Wonders of biodiversity

Rock pools_Clark Fork_Thompson Falls_Sept 2018a

 

Wonder in numbers. Biodiversity is the measure of the diversity of living systems. Once, we measured this as a simple count of species, still a very effective way to communicate the diversity and wonder of nature. Now, we measure diversity using a sophisticated calculus with researchers focusing on functional and genetic diversity. And yet we can still contribute to our knowledge and wonder of biodiversity by studying the many species that are found in those rare, unique, and unquestionably interesting habitats. Here a few such aquatic habitats.

Rocking the pool. Rock pools are temporary pools created when rain or run-off fills a small depression in the rock surface. The water needs to be present long enough for invertebrates and microbes inhabiting these systems to complete their life cycles. Insects, for example, must hatch from eggs, go through their larval stages, emerge as adults, and oviposit or lay their eggs back in the pool. The eggs often need to be resistant to desiccation or drying out. Some species are anhydrous meaning that they can completely dry out, wrinkling up like a raisin, but are still alive until water returns, rehydrating them into action. A non-biting midge larva by the auspicious name of Polypedilum vanderplanki goes through cycles of desiccation and rehydration and has the nickname Rock poolsleeping midge, but more on that species later. The pools are common in rocky areas and if you have been out hiking after a rain you probably have seen a pool or two.  Although temporary, these pools may be thought of as permanent in terms of their cycles, reappearing every year once the rains come. Some pools have a longer-term periodicity, filling once every other year or even once every ten years or so, and still, the obligate inhabitants of the pool reappear. In dryer climes, this periodicity and the short length of time the pool is present select for species that are resistant to desiccation and/or have a short life cycle. An entire community dependent on these water cycles in rock pools. This community may be composed of small crustaceans, aquatic fly larvae, fungi and bacteria, and sometimes larger shrimp. So, next time you see a rock pool, take a look to see the tiny world contained within.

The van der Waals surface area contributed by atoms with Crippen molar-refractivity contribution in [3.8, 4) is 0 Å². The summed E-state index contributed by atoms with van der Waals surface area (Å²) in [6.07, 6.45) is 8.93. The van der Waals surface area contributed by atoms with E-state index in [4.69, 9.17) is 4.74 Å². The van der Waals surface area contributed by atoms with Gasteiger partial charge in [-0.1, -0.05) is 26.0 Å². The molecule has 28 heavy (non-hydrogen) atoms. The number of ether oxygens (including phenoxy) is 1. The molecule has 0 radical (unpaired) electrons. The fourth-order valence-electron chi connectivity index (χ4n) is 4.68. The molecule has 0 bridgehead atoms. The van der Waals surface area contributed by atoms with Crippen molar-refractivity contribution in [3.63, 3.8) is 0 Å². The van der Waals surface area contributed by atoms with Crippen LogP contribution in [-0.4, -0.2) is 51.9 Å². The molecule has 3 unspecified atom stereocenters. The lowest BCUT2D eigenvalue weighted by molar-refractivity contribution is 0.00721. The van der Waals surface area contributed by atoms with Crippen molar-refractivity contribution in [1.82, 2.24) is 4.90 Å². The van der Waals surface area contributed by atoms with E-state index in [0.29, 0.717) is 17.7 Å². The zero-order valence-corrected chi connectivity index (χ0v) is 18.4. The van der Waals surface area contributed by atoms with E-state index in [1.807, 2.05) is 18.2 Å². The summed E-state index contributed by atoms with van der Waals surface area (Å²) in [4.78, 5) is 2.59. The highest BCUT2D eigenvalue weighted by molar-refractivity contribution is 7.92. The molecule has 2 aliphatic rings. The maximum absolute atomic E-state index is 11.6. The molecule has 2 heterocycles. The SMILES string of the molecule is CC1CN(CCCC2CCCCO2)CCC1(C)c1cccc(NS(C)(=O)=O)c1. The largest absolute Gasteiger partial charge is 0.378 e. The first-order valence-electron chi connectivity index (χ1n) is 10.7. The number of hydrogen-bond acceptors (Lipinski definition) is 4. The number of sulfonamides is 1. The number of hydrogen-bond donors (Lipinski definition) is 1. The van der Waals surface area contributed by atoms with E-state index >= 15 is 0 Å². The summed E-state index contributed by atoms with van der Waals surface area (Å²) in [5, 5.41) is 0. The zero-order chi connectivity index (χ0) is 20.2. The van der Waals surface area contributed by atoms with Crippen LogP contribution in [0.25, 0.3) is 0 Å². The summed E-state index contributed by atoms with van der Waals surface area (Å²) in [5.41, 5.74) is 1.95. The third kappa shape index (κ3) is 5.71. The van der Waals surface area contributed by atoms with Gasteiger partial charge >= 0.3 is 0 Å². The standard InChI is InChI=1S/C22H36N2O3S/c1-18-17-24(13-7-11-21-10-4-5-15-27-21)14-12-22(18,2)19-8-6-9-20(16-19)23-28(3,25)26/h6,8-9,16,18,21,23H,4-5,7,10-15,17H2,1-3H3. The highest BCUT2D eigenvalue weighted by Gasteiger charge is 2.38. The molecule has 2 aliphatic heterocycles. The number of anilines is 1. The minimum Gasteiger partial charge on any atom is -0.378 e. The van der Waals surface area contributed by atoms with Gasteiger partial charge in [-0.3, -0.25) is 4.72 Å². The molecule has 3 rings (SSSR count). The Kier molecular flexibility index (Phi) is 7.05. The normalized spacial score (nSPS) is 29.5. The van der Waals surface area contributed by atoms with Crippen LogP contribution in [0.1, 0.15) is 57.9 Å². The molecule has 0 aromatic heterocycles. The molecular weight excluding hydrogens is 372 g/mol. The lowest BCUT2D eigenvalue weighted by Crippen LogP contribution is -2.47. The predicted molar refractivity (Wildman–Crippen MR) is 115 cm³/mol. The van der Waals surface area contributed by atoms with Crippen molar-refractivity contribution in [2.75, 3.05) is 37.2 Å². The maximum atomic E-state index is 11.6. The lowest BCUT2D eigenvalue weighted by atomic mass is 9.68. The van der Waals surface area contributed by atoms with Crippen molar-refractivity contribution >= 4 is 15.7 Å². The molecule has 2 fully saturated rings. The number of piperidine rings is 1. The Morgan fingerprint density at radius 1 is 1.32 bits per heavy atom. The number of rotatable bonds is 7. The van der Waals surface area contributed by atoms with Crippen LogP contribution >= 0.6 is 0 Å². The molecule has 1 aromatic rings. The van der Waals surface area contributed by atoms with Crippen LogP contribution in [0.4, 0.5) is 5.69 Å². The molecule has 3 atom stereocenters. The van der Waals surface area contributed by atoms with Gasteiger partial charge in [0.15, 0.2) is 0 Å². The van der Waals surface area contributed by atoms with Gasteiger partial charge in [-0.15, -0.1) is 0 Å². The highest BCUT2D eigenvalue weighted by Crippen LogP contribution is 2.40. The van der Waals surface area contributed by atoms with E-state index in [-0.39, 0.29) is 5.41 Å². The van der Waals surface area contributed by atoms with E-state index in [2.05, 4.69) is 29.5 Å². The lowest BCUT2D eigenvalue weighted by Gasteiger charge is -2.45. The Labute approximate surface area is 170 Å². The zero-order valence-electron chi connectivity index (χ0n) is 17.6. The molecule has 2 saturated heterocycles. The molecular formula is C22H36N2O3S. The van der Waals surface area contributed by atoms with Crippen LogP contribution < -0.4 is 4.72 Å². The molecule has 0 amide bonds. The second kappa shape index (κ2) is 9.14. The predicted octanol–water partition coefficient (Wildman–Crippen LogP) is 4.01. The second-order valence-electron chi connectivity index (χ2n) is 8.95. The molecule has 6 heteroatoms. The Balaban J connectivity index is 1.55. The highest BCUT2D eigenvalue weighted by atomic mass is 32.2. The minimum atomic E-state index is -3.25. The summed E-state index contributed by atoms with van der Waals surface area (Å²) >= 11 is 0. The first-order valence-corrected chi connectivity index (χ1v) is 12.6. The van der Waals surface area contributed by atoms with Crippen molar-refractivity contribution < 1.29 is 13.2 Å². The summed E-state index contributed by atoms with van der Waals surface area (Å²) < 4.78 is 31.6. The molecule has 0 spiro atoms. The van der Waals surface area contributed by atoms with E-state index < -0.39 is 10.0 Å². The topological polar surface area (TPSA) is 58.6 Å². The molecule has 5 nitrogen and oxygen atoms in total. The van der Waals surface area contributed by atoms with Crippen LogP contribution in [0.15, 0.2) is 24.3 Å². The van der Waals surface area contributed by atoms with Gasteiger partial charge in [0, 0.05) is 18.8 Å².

Waterfall spray. Hygropetric habitats are those zones of thin water flowing over rock or soil. The water width, or depth depending on your point of view, is only a few millimeters, but this thin zone is thick enough to host a diversity of organisms. Again, fungi and bacteria, the great decomposers of ecosystems, are present. Some aquatic fly

Hygropetric 2
Photo by Debbie Baker.

larvae are able to live here or use the habitat to travel from one moss to another as in the case of some species of Tipula, a crane fly larva. Other flies, though, live just here, such as the trickle fly of the family Thaumaleidae. This larva specializes in the horizontal hygropetric zones near waterfalls or along the vertical surfaces of rock faces. The zone supports a small ecosystem including algae that are grazed by the trickle fly larvae. The unique features of water such as surface tension and cohesion allow the small larvae to live within this thin membrane, a membrane separating rock and air. Little is known about the diversity of species that live in the hygropetric zone and even less is known about their biology and life cycles. If you like the splash zones of rivers, the spray from waterfalls, or the cool, moist surfaces of vertical rock faces, then this is the habitat for you to observe and enjoy.

Islands in the stream. Phytotelmata is a term referring to the water held in plants. Phytotelma range from water held in tree boles to that found in the bottom of pitcher plants. You may be most familiar with species of Heliconia commonly sold as house plants in which the leaves grow from the stem in a coiled form to slowly open. Some plants, such as bromeliads, have flowers shaped like boats that hold water. Phytotelmata 2Many types of phytotelmata in the subtropical and tropical regions of the world hold water long enough to support a robust ecosystem of vertebrates, invertebrates, crustaceans, and microbes. Bats and frogs have been found in these habitats as have dragonfly larvae and a diversity of aquatic fly larvae. Beetles can be common here. The food web within phytotelmata begins with the breakdown of leaves that fall into the water or from the nutrients secreted by some species that form these habitats. Microbes, fungi, and sometimes algae grow, feeding invertebrates, that in term feed top predators. Each habitat is like an island. Some species may only be found in these ecosystems while others are more flexible, temporarily living in this small world. Imagine a rainforest with small clusters of phytotelmata, each isolated from the other by a distance that may seem small to us, but that is as large as an ocean to those that live within the plant-held waters.

 

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